Allen Bohbot, the founder and managing director of 41 Entertainment, has found that a program’s cross-gender appeal comes down to treating boys and girls as equals, whether it’s fronted by a boy or girl character. “Girls aren’t just going to watch because you put a girl in front of them; they’re not going to buy that,” says Bohbot, who believes that the industry is catching up to its young audience. “I think now people have said, OK, it doesn’t need to be all boys—because we were archaic in our thinking—it doesn’t have to just be a girl lead. It has to be a show that tries to appeal to both boys and girls and treat them the same instead of what we were doing before, which was to treat them very differently. And that was us, the industry. That wasn’t the kids.”
A common thread among those making and selling kids’ content is the sense that the children are perhaps a more open-minded audience than they have been given credit for.
“Stereotypes of any gender-specific stories or characters are no longer expected nor embraced by kids, if they ever were,” says Claudia Scott-Hansen, senior VP of global distribution at The Jim Henson Company. “I think that’s more of an adult perception.” What is expected and embraced by kids these days, according to Scott-Hansen, is a bit of reality. “You have the best chance with all audience demos if you have well-developed, appealing—but I like to say ‘imperfect’—characters. If you have a strong, story-driven narrative, that’s always a must. And ideally, you’d have elements within the show that have surprises or elements to engage or inspire.”
Gender-neutral shows and the strategies used to hone them are products of an industry changing with the times. “I think we’ve all grown up,” says Bohbot. “I think all of us have just caught up with the reality of the world. Kids reflect, more than anybody else—and people don’t always recognize this—society as it is. They’re in front of it; they see it before we see it, as it may take older people more time to adjust.”
Bejuba!’s Kober—who says she was raised to believe that she could do anything, a belief she carried through to starting her own company—thinks that a show’s appeal to both boys and girls has to do not only with how characters are presented, but also with the positive external factor of an evolving culture. “You can have stronger girl characters and even lead [girl characters] if you position them properly. The boys will be [attracted] to it and they won’t be thinking, Oh, this is a girls’ show. They’ll embrace it,” says Kober, adding, “I think people have changed; society has shifted.”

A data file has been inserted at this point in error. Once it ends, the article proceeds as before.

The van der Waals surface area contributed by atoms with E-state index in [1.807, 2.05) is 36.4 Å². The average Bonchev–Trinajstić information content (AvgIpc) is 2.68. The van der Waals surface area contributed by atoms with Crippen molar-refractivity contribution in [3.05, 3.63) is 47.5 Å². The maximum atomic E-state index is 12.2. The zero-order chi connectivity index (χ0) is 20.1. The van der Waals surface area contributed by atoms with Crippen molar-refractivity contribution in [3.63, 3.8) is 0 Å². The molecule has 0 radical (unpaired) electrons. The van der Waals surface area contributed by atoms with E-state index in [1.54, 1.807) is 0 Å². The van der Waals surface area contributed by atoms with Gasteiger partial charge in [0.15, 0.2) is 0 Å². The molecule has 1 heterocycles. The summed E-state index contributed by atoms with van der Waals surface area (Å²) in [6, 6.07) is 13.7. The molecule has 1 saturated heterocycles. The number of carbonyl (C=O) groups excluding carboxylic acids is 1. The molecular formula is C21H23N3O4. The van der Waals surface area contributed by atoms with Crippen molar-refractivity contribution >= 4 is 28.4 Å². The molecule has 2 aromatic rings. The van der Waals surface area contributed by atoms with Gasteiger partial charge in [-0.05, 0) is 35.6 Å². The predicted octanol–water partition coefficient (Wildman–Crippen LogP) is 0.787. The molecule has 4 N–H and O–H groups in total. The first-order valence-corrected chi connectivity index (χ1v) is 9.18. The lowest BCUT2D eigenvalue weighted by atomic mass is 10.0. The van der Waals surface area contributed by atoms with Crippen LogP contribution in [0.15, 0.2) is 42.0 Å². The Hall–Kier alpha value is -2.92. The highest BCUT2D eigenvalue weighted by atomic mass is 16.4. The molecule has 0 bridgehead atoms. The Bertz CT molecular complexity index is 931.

While some execs in the kids’ content business maintain that comedy is the genre that most appeals to both boys and girls, others are less certain. Why wouldn’t action and adventure series also reach across gender lines? What about those that dive into science and nature, music or learning?
Dinosaur Train, an educational children’s series from Henson that has paleontology and natural science at its core and is popular with both boys and girls, manages to do so because “it’s a bit of the unexpected,” says Scott-Hansen. “It’s a portrayal of this adoptive family, with all different kinds of kid characters and personalities and also physical abilities.”
Testing out the musical adventure series Do, Re & Mi, Gaumont learned that while boys believed the character of Mi was a boy, girls thought the character was a girl. Taking a cue from the intended audience, the studio decided to commit to leaving Mi a gender-neutral character in the truest sense. “We don’t have the other characters saying he or she,” says Terry Kalagian, senior VP of creative development for animation and family at Gaumont. “The other characters, when they refer to Mi, they say Mi. We’ve kept that. We’ll see how it goes once it gets out there and launches, but all of the testing was very, very interesting to see that kids are looking for mirrors when they’re watching a show. Here they have this character whose actual name is Mi and they saw themselves in that character.”
41 Entertainment has S.M.A.S.H!, following superhero kids and their super-powered pets. “There’s some science in there because there’s technology and there’s action and there’s a lot of humor because, How does a 5-year-old become a superhero? They make a lot of mistakes along the way, and those mistakes are usually funny,” says Bohbot of the series.
Coming soon to Bejuba!’s slate is a preschool show centered on a girl whom Kober calls “a cross between an Indiana Jones and a Jane Goodall.” Explaining the series’ potential appeal to both boys and girls, she adds, “We might have her in purple, but we don’t want to clothe the series in pink.”
PRETTY IN PINK